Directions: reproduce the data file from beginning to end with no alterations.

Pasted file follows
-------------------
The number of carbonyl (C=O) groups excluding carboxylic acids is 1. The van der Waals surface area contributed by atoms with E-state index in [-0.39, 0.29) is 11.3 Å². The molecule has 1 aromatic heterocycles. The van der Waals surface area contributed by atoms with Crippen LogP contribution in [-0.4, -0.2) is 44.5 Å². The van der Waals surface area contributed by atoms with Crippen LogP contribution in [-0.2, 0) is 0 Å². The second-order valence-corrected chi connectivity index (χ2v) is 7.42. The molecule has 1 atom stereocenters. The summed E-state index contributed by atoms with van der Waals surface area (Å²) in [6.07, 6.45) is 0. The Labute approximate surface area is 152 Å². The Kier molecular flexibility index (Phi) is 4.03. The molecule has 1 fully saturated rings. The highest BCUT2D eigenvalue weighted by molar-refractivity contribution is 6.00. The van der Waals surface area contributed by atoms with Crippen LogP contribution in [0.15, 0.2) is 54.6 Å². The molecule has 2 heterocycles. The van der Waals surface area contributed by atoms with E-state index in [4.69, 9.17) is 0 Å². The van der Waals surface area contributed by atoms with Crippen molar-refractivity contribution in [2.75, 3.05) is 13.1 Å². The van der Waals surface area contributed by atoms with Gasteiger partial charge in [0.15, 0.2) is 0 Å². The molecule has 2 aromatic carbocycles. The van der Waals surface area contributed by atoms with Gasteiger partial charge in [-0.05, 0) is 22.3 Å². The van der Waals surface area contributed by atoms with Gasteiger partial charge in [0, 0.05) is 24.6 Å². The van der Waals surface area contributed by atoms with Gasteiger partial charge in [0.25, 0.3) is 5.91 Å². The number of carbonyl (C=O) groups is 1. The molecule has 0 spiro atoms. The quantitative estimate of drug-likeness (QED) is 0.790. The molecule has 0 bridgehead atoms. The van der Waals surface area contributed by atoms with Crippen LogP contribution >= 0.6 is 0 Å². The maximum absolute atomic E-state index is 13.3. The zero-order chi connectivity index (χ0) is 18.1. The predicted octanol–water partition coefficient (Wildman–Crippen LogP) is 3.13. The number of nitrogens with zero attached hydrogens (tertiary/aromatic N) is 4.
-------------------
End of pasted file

The number of carbonyl (C=O) groups excluding carboxylic acids is 1. The van der Waals surface area contributed by atoms with E-state index in [-0.39, 0.29) is 11.3 Å². The molecule has 1 aromatic heterocycles. The van der Waals surface area contributed by atoms with Crippen LogP contribution in [-0.4, -0.2) is 44.5 Å². The van der Waals surface area contributed by atoms with Crippen LogP contribution in [-0.2, 0) is 0 Å². The second-order valence-corrected chi connectivity index (χ2v) is 7.42. The molecule has 1 atom stereocenters. The summed E-state index contributed by atoms with van der Waals surface area (Å²) in [6.07, 6.45) is 0. The Labute approximate surface area is 152 Å². The Kier molecular flexibility index (Phi) is 4.03. The molecule has 1 fully saturated rings. The highest BCUT2D eigenvalue weighted by molar-refractivity contribution is 6.00. The van der Waals surface area contributed by atoms with Crippen LogP contribution in [0.15, 0.2) is 54.6 Å². The molecule has 2 heterocycles. The van der Waals surface area contributed by atoms with E-state index in [4.69, 9.17) is 0 Å². The van der Waals surface area contributed by atoms with Crippen molar-refractivity contribution in [2.75, 3.05) is 13.1 Å². The van der Waals surface area contributed by atoms with Gasteiger partial charge in [0.15, 0.2) is 0 Å². The molecule has 2 aromatic carbocycles. The van der Waals surface area contributed by atoms with Gasteiger partial charge in [-0.05, 0) is 22.3 Å². The van der Waals surface area contributed by atoms with Gasteiger partial charge in [0, 0.05) is 24.6 Å². The van der Waals surface area contributed by atoms with Gasteiger partial charge in [0.25, 0.3) is 5.91 Å². The number of carbonyl (C=O) groups is 1. The molecule has 0 spiro atoms. The quantitative estimate of drug-likeness (QED) is 0.790. The molecule has 0 bridgehead atoms. The van der Waals surface area contributed by atoms with Crippen LogP contribution >= 0.6 is 0 Å². The maximum absolute atomic E-state index is 13.3. The zero-order chi connectivity index (χ0) is 18.1. The predicted octanol–water partition coefficient (Wildman–Crippen LogP) is 3.13. The number of nitrogens with zero attached hydrogens (tertiary/aromatic N) is 4.